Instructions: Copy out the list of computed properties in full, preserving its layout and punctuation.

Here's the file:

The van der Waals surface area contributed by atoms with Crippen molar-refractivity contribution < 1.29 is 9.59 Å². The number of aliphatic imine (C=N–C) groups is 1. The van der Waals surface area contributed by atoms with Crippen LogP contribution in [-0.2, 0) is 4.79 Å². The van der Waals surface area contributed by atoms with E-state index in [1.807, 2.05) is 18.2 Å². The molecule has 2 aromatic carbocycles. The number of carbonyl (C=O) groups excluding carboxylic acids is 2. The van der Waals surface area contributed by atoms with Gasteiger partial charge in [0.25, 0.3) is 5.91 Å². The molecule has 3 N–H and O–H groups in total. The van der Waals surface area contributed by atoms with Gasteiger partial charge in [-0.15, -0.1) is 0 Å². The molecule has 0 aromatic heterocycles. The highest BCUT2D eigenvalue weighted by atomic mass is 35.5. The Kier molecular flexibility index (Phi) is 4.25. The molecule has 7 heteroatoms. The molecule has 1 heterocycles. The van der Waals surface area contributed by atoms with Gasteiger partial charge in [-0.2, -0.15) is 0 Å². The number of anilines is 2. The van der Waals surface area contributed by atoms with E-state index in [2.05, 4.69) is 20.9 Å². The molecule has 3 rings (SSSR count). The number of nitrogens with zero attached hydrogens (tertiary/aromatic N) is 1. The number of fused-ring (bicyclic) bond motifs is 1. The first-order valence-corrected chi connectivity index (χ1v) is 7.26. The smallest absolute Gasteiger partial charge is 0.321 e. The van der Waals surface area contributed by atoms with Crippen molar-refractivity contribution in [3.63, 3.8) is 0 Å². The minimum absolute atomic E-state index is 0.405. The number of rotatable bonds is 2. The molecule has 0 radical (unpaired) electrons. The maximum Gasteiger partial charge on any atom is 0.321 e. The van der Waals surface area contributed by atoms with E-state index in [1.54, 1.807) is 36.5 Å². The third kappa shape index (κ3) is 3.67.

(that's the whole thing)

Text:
The van der Waals surface area contributed by atoms with Crippen molar-refractivity contribution < 1.29 is 9.59 Å². The number of aliphatic imine (C=N–C) groups is 1. The van der Waals surface area contributed by atoms with Crippen LogP contribution in [-0.2, 0) is 4.79 Å². The van der Waals surface area contributed by atoms with E-state index in [1.807, 2.05) is 18.2 Å². The molecule has 2 aromatic carbocycles. The number of carbonyl (C=O) groups excluding carboxylic acids is 2. The van der Waals surface area contributed by atoms with Gasteiger partial charge in [0.25, 0.3) is 5.91 Å². The molecule has 3 N–H and O–H groups in total. The van der Waals surface area contributed by atoms with Gasteiger partial charge in [-0.15, -0.1) is 0 Å². The molecule has 0 aromatic heterocycles. The highest BCUT2D eigenvalue weighted by atomic mass is 35.5. The Kier molecular flexibility index (Phi) is 4.25. The molecule has 7 heteroatoms. The molecule has 1 heterocycles. The van der Waals surface area contributed by atoms with Gasteiger partial charge in [-0.2, -0.15) is 0 Å². The number of anilines is 2. The van der Waals surface area contributed by atoms with E-state index in [2.05, 4.69) is 20.9 Å². The molecule has 3 rings (SSSR count). The number of nitrogens with zero attached hydrogens (tertiary/aromatic N) is 1. The number of fused-ring (bicyclic) bond motifs is 1. The first-order valence-corrected chi connectivity index (χ1v) is 7.26. The smallest absolute Gasteiger partial charge is 0.321 e. The van der Waals surface area contributed by atoms with Crippen molar-refractivity contribution in [3.63, 3.8) is 0 Å². The minimum absolute atomic E-state index is 0.405. The number of rotatable bonds is 2. The molecule has 0 radical (unpaired) electrons. The maximum Gasteiger partial charge on any atom is 0.321 e. The van der Waals surface area contributed by atoms with E-state index in [1.54, 1.807) is 36.5 Å². The third kappa shape index (κ3) is 3.67.